"At that moment [in the finale], Bran was like, 'Oh, yup, Rhaegar was [Jon’s] dad,' but he doesn’t think to explore it further. When Samwell Tarly says that [Rhaegar and Lyanna] were married, he can then confirm it. When his sisters come to him offscreen and go, 'Can you look up what is the real deal with Littlefinger?' He can go, 'He said this and this and this.'"
One of the most heartbreaking scenes of season 7 was when Bran's loyal companion, Meera Reed, said goodbye to him once they reached Winterfell.
Wright discussed the idea that it was possible that warging into another human, Hodor, in season 6, could have possibly rendered him emotionless.
"Maybe the whole trauma of being back in time and being in someone else’s body like that and messing with it so much, maybe that’s what fried Bran’s brain," he said.
"I hadn’t thought of it like that. I think mostly what’s going on with Bran is focusing on what needs to happen. Not in a callous way, but it doesn’t matter that Hodor is dead or that Meera has left. They served their purpose. Bran needed to get to Winterfell so he could be with Samwell Tarly, so he could find this out and he can do whatever in the next season," he continued.
The English star says that Bran is looking at the bigger picture of the current events of Westeros as part of a "math equation."
"While Bran is still grateful for the help of Meera and Hodor, he just sees it as like a math equation on a page. He’s like, 'We have to take away that from that so we could get to that, and we needed that to get to there,'" he said.
"He’s looking at everything in a more calculated way now. He’s like a very, very powerful computer or calculator. There is a sense of some kind of personality or some vague flicker of emotion, but more than anything, Bran is just looking at this spreadsheet of equations and things that need to happen. In many ways, I don’t think Hodor and Meera are in his mind at all. He’s so dead set on what has to happen to next."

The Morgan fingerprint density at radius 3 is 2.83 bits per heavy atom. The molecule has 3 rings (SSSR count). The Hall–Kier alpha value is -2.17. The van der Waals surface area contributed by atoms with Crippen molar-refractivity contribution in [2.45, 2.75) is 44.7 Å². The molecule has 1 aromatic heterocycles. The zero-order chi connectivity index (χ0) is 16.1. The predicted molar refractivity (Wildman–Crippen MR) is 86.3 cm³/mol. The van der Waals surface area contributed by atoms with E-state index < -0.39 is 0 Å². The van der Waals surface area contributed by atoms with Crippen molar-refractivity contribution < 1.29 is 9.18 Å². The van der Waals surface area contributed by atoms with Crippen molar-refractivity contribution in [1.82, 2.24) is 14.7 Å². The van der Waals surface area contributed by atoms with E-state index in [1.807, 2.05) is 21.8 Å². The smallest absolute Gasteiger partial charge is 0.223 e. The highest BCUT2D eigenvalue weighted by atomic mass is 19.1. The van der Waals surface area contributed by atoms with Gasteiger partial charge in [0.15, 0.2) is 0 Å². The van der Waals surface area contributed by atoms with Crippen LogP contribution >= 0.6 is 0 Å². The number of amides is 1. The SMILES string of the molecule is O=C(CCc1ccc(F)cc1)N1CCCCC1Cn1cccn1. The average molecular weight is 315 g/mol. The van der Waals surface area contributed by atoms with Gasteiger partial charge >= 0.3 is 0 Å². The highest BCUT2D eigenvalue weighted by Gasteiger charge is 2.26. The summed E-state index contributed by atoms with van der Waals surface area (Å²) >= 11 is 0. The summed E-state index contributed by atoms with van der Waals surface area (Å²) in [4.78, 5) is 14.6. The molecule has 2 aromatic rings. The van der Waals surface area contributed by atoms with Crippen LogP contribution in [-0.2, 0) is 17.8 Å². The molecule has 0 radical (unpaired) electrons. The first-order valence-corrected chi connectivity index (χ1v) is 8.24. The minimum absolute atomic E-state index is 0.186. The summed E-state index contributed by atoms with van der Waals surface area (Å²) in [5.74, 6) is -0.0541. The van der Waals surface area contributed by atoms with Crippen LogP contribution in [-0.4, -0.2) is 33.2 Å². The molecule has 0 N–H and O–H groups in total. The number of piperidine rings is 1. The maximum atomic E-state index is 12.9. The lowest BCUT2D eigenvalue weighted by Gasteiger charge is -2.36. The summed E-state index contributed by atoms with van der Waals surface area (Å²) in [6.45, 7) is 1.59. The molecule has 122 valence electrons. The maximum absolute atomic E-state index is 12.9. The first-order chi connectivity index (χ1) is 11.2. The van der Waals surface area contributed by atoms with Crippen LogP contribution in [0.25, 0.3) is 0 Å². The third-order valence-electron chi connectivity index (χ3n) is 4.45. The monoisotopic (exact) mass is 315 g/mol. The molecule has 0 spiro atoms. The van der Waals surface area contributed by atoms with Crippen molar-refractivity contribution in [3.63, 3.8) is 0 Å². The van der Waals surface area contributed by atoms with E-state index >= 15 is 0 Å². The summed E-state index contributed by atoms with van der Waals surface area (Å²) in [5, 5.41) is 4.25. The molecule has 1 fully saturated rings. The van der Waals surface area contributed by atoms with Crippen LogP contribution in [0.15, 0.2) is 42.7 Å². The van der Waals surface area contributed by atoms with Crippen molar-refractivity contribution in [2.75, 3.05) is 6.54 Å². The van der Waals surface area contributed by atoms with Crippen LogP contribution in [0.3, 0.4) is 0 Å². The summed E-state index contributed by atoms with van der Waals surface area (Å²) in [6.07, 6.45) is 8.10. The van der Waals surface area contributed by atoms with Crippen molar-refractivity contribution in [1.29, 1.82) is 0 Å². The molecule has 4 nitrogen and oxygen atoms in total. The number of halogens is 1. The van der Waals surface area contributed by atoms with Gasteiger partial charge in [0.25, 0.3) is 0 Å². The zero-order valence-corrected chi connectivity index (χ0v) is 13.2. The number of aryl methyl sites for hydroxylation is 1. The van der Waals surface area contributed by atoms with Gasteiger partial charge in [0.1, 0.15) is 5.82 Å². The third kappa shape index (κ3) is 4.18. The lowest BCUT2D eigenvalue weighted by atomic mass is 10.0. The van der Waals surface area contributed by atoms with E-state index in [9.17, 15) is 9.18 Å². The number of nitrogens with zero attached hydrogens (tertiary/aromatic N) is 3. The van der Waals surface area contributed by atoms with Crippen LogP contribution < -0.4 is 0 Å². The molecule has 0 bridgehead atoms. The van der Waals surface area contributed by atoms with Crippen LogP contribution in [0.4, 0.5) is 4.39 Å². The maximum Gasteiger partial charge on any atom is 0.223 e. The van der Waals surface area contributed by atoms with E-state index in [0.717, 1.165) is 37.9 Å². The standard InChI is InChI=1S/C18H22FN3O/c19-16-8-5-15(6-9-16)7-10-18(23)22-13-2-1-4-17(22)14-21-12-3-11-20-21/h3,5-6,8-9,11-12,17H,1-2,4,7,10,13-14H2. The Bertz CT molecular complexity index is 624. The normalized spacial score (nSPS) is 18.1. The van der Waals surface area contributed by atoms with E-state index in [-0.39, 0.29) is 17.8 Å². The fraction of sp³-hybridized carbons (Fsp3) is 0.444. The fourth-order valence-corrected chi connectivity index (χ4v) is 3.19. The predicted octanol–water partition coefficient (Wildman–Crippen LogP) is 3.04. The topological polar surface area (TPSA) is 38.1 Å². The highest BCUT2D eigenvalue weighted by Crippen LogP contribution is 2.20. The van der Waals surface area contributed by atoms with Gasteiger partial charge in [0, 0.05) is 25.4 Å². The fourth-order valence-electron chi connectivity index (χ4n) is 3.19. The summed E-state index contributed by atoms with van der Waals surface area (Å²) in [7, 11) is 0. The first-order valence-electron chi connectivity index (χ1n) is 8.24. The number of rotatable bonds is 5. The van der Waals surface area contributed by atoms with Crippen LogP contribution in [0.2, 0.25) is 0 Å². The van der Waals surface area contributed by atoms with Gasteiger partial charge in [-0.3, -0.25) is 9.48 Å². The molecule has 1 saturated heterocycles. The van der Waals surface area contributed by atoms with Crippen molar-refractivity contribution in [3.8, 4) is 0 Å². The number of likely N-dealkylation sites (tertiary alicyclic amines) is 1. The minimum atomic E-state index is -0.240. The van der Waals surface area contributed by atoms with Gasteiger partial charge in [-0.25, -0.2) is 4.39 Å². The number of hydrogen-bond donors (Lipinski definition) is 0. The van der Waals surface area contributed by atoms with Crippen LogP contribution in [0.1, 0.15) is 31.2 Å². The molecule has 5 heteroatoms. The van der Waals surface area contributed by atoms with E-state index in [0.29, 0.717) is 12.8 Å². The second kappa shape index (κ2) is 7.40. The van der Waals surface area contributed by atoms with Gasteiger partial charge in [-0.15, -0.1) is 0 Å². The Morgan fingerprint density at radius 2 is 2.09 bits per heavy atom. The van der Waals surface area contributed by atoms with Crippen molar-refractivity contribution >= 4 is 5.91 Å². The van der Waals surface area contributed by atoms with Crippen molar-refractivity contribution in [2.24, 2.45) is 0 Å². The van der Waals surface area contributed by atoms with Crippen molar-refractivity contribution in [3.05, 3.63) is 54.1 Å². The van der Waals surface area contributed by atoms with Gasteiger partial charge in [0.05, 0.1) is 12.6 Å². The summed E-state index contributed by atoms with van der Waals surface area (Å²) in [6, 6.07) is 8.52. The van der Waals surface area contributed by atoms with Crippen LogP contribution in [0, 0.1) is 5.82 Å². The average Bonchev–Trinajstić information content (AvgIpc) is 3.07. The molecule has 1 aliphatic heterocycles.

In preparing for season 7, Wright explained that he and the GOT showrunners, David Benioff and D.B. Weiss, wanted Bran to be directly influenced by a specific comic book character.
"It was a really challenging thing to do this season. I had a meeting with David [Benioff] and Dan [Weiss], our showrunners, before we started filming. We had a chat about how we wanted to play Bran this season, and they suggested Doctor Manhattan from the Watchmen comic," Wright said.
"Bran was slightly based on that, existing in all these different times at once, knowing all these various things, being this emotionless rock connecting these different timelines and the history of the universe. We wanted that, but we didn’t want a boring, monotonous character who would just go, “Yeah, I’m the Three-Eyed Raven, blah blah blah.” It becomes a bit unbelievable, and also it becomes a bit dull. Not that the whole thing isn’t completely unbelievable, but you know what I mean," he continued.
So that Bran still connects with audiences, Wright says that they still wanted him to be somewhat normal.
"We also wanted to make sure that there was a bit of Bran left, a glimmer of a person still in there," he said. "It’s like he’s the first cyborg. We just connected a supercomputer to a human being’s brain. He’s a mainframe, but there’s a little bit of his personality. More often than not, though, Bran is a vessel for human knowledge."